When is the right time to start potty training your child? At what age will they be ready and what do parents need to get started? If you are looking for signs to ditch the nappies, we are sharing the common signs your child is ready and tips to help make potty training a little easier for the whole family.
Make sure they are ready.
Learning to use the potty is a new skill. When your child starts to notice when their nappy is wet or dirty, or they tell you when they are about to do a wee or poo, they are ready!
Take it slowly and go at your child’s pace. Children can control their bladder and bowels when they are physically ready AND when they want to be clean and dry. Remember, every child is different so please don’t compare your potty training journey to anyone else’s.
It’s best to start potty training when there are no big changes expected to happen in the near future. Avoid starting when you’re moving house or expecting another baby. It is important to stay consistent and crucial to remain calm so you can both cope with accidents.
Choose a quiet couple of weeks to start when you can stay close to home and make sure anyone who looks after your child knows your potty training plans. Staying at home for the first couple of days. If you do head out, take the potty with you so your child understands that they can use the potty every time they need a wee or poo. Also pack the essentials such as a change of clothes, wipes and disinfectant hand gel. Check that any other people who look after your child can help with potty training in the same way you are doing.
Potty Training Essentials
Pourty is a comfortable, well proportioned potty with a unique pouring spout design. When your child has successfully mastered going to the loo on the Pourty, you simply pour the contents out the back using the handle at the front. It has a clever non-drip lip which prevents messy dribbles running down the outside.
Perfect for completing your little ones potty training, this toilet seat cover features a wide seat with splash guard and easy to grip no-slip handles perfect for even tiny hands. The extra wide step helps your child easily access your home toilet with ease and safety.
Join Bing on a toilet training adventure in this interactive sound book – perfect for encouraging young children to use the toilet with confidence.
Reusable potty training pants or disposable pants (also called pull ups) can give children confidence when you are working towards swapping nappies for “grown up” pants.
Potty training will require lots of underwear. Letting them choose their own underwear can help get them excited about wearing them rather than nappies!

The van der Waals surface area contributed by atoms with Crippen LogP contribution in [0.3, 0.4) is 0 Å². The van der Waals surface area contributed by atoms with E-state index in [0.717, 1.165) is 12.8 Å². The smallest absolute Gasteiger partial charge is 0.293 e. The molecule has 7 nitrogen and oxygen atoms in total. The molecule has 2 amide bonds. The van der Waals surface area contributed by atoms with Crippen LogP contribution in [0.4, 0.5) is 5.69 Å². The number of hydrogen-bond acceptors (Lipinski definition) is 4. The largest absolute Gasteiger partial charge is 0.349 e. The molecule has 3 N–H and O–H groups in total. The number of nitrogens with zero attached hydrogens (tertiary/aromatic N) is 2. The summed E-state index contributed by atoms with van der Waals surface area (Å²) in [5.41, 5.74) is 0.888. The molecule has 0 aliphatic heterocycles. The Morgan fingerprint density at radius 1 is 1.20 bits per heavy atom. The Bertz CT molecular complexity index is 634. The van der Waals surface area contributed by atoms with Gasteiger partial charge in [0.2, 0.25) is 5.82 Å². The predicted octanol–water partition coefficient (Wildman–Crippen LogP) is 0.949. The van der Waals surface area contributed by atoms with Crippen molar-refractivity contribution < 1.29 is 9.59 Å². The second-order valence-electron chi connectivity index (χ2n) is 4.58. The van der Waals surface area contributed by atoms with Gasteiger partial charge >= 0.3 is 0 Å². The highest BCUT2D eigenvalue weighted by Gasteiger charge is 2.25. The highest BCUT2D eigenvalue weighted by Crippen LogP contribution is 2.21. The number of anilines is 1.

The Koo-di Wetec child seat protector will help travelling while potty training a little easier! It protects not only car seats but pushchairs and highchair seats should your little one have an accident. Quite simply, it keeps seats dry when baby's bottom is wet!
Keep a pack of antibacterial wipes in your bag in case of any accidents when you are out and about.
If you feel your child needs a little extra encouragement, reward charts can help your little one get excited about using their potty.
Ready to start potty training? Use these handy tips:
- Leave a potty where your child can see it and explain what it's for. The idea is to make sitting on the potty part of everyday life for your child. Helping you flush the toilet and wash their hands is also a good idea.
- Some families find starting in the Summer easier as children can wear less clothes and washed clothes can dry quickly.
- Children learn by watching and copying. It helps to let your child see you or an older child using the toilet and explain what you're doing.
- Put them in clothes that are easy to change. Avoid tights and clothes with zips or lots of buttons.
- When starting potty training, ask your child about every 40 minutes if they need to use the potty.
- Praise your child, even before they successfully use the potty. If they tell you they need to wee or sit on the potty, praise them for trying. Don't give sweets as a reward, but you could try using a sticker chart.
- As soon as you see that your child knows when they're going to pee, encourage them to use their potty. If your child has an accident, just clean it up and wait for next time. It takes a while for them to get the hang of it.
- If your child regularly does a poo at the same time each day, leave their nappy off and suggest that they go in the potty.
Staying dry at night
It usually takes a little longer for children to learn to stay dry throughout the night. Although most learn this between the ages of 3 and 5, up to 1 in 5 children aged 5 sometimes wet the bed.
Most children pick up potty training pretty quickly, especially if they are completely ready. Don’t worry if it takes longer than you expected, they will get the hang of it!
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